await the successful union of quantum mechanics and gravitation,
perhaps through a theory such as string theory or its extension, so-called
M-theory. It is even conceivable that the next generation of particle
accelerators will be able to create subatomic wormholes that survive
long enough for nearby particles to execute fleeting causal loops.
This would be a far cry from Wells's vision of a time machine, but it
would forever change our picture of physical reality.
It is conceivable that the next generation of particle
accelerators will be able to create subatomic wormholes
More to Explore:
Time Travel in Einstein's Universe: The Physical Possibilities of
Travel through Time. J. Richard Gott III. Houghton Mifflin, 2001.
The Quantum Physics of Time Travel. David Deutsch and Michael
Lockwood in Scientific American, Vol. 270, No. 3, pages 6874;
March 1994. Available at the Archive
Black Holes and Time Warps: Einstein's Outrageous Legacy. Kip S.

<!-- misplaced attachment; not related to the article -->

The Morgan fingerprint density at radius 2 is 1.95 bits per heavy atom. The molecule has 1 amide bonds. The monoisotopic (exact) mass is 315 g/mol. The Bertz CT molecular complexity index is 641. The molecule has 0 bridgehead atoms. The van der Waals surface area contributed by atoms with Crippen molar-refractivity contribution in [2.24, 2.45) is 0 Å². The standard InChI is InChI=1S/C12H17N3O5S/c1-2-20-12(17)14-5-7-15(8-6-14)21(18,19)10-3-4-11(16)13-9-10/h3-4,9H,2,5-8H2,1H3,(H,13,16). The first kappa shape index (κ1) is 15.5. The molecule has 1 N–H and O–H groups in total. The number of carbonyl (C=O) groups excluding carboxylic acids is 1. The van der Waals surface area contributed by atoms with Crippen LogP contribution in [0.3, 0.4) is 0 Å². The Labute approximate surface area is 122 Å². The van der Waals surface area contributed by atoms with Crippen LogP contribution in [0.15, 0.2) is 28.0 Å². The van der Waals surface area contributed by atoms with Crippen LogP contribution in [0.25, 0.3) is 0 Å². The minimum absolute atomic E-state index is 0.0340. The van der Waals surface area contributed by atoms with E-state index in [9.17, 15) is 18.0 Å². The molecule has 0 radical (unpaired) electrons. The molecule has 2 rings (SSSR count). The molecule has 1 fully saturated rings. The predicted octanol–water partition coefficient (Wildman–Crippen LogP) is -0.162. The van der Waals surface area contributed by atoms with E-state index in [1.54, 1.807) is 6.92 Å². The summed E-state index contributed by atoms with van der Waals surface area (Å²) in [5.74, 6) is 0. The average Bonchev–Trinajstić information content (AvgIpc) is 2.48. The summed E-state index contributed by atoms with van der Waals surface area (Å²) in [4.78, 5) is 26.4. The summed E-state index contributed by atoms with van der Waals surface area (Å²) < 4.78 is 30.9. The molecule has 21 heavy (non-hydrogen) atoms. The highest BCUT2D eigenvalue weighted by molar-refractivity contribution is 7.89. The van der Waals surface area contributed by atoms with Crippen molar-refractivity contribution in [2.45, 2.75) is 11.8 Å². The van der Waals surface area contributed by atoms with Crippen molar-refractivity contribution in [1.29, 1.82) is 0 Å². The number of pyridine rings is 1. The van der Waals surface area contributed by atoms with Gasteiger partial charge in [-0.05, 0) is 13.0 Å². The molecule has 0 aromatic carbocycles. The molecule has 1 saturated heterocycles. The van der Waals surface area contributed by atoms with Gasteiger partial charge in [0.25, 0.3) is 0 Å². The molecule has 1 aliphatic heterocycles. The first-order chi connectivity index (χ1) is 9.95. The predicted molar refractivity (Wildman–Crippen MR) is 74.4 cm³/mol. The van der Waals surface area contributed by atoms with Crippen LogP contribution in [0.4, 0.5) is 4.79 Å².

Thorne. W. W. Norton, 1994.
How to Build a Time Machine. Paul Davies. Viking, 2002.
Time Machines: Time Travel in Physics, Metaphysics, and Science
Fiction. Paul J. Nahin. American Institute of Physics, 1993.
PAUL DAVIES is a theoretical physicist at the Australian Center for
Astrobiology at Macquarie University in Sydney. He is one of the most
prolific writers of popular-level books in physics. His scientific
research interests include black holes, quantum field theory, the
origin of the universe, the nature of consciousness and the origin of
life. Davies is also the winner of the 2002 Michael Faraday Prize,
given annually by the Royal Society to the scientist who "has done
most to further public communication of science, engineering or
technology in the U.K."
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Reproduction in whole or in part without permission is prohibited